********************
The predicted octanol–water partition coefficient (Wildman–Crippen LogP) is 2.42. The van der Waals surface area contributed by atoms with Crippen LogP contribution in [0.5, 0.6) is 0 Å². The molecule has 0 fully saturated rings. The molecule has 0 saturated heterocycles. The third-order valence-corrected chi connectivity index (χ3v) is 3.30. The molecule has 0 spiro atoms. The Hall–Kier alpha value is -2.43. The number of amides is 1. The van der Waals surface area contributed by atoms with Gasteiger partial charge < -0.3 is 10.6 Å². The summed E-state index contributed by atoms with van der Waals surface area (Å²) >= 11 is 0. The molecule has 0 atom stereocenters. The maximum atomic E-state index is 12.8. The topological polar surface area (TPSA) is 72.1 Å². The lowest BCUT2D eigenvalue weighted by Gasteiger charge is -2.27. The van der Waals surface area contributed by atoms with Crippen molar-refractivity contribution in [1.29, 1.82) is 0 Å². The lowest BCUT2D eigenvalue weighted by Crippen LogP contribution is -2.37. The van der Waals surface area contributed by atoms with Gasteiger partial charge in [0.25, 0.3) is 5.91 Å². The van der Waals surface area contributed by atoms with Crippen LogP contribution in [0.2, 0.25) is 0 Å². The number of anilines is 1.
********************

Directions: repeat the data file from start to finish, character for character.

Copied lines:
The predicted octanol–water partition coefficient (Wildman–Crippen LogP) is 2.42. The van der Waals surface area contributed by atoms with Crippen LogP contribution in [0.5, 0.6) is 0 Å². The molecule has 0 fully saturated rings. The molecule has 0 saturated heterocycles. The third-order valence-corrected chi connectivity index (χ3v) is 3.30. The molecule has 0 spiro atoms. The Hall–Kier alpha value is -2.43. The number of amides is 1. The van der Waals surface area contributed by atoms with Gasteiger partial charge < -0.3 is 10.6 Å². The summed E-state index contributed by atoms with van der Waals surface area (Å²) >= 11 is 0. The molecule has 0 atom stereocenters. The maximum atomic E-state index is 12.8. The topological polar surface area (TPSA) is 72.1 Å². The lowest BCUT2D eigenvalue weighted by Gasteiger charge is -2.27. The van der Waals surface area contributed by atoms with Crippen molar-refractivity contribution in [1.29, 1.82) is 0 Å². The lowest BCUT2D eigenvalue weighted by Crippen LogP contribution is -2.37. The van der Waals surface area contributed by atoms with Gasteiger partial charge in [0.25, 0.3) is 5.91 Å². The van der Waals surface area contributed by atoms with Crippen LogP contribution in [0.2, 0.25) is 0 Å². The number of anilines is 1.